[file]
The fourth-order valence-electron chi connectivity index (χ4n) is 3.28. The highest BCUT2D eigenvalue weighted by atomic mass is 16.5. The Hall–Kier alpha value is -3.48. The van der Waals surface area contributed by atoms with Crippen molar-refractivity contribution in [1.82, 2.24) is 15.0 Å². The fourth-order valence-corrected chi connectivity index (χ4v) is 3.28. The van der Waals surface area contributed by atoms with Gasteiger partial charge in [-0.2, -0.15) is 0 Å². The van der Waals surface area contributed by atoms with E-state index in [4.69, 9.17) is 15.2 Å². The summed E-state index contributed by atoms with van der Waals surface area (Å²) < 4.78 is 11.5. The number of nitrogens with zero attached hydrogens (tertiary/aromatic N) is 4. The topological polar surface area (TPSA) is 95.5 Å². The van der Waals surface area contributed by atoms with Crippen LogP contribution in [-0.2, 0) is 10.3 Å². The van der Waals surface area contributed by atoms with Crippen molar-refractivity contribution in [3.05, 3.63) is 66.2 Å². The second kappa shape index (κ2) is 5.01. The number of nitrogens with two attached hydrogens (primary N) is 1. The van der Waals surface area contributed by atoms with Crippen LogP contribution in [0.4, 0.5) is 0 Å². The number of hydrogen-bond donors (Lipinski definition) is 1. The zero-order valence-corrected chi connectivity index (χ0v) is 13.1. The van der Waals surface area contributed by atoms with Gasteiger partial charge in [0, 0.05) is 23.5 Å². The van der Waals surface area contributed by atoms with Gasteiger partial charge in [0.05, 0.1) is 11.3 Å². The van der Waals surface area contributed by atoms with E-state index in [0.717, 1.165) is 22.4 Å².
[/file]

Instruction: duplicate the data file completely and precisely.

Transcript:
The fourth-order valence-electron chi connectivity index (χ4n) is 3.28. The highest BCUT2D eigenvalue weighted by atomic mass is 16.5. The Hall–Kier alpha value is -3.48. The van der Waals surface area contributed by atoms with Crippen molar-refractivity contribution in [1.82, 2.24) is 15.0 Å². The fourth-order valence-corrected chi connectivity index (χ4v) is 3.28. The van der Waals surface area contributed by atoms with Gasteiger partial charge in [-0.2, -0.15) is 0 Å². The van der Waals surface area contributed by atoms with E-state index in [4.69, 9.17) is 15.2 Å². The summed E-state index contributed by atoms with van der Waals surface area (Å²) < 4.78 is 11.5. The number of nitrogens with zero attached hydrogens (tertiary/aromatic N) is 4. The topological polar surface area (TPSA) is 95.5 Å². The van der Waals surface area contributed by atoms with Crippen LogP contribution in [-0.2, 0) is 10.3 Å². The van der Waals surface area contributed by atoms with Crippen molar-refractivity contribution in [3.05, 3.63) is 66.2 Å². The second kappa shape index (κ2) is 5.01. The number of nitrogens with two attached hydrogens (primary N) is 1. The van der Waals surface area contributed by atoms with Crippen LogP contribution in [0.4, 0.5) is 0 Å². The number of hydrogen-bond donors (Lipinski definition) is 1. The zero-order valence-corrected chi connectivity index (χ0v) is 13.1. The van der Waals surface area contributed by atoms with Gasteiger partial charge in [0, 0.05) is 23.5 Å². The van der Waals surface area contributed by atoms with Gasteiger partial charge in [0.05, 0.1) is 11.3 Å². The van der Waals surface area contributed by atoms with E-state index in [0.717, 1.165) is 22.4 Å².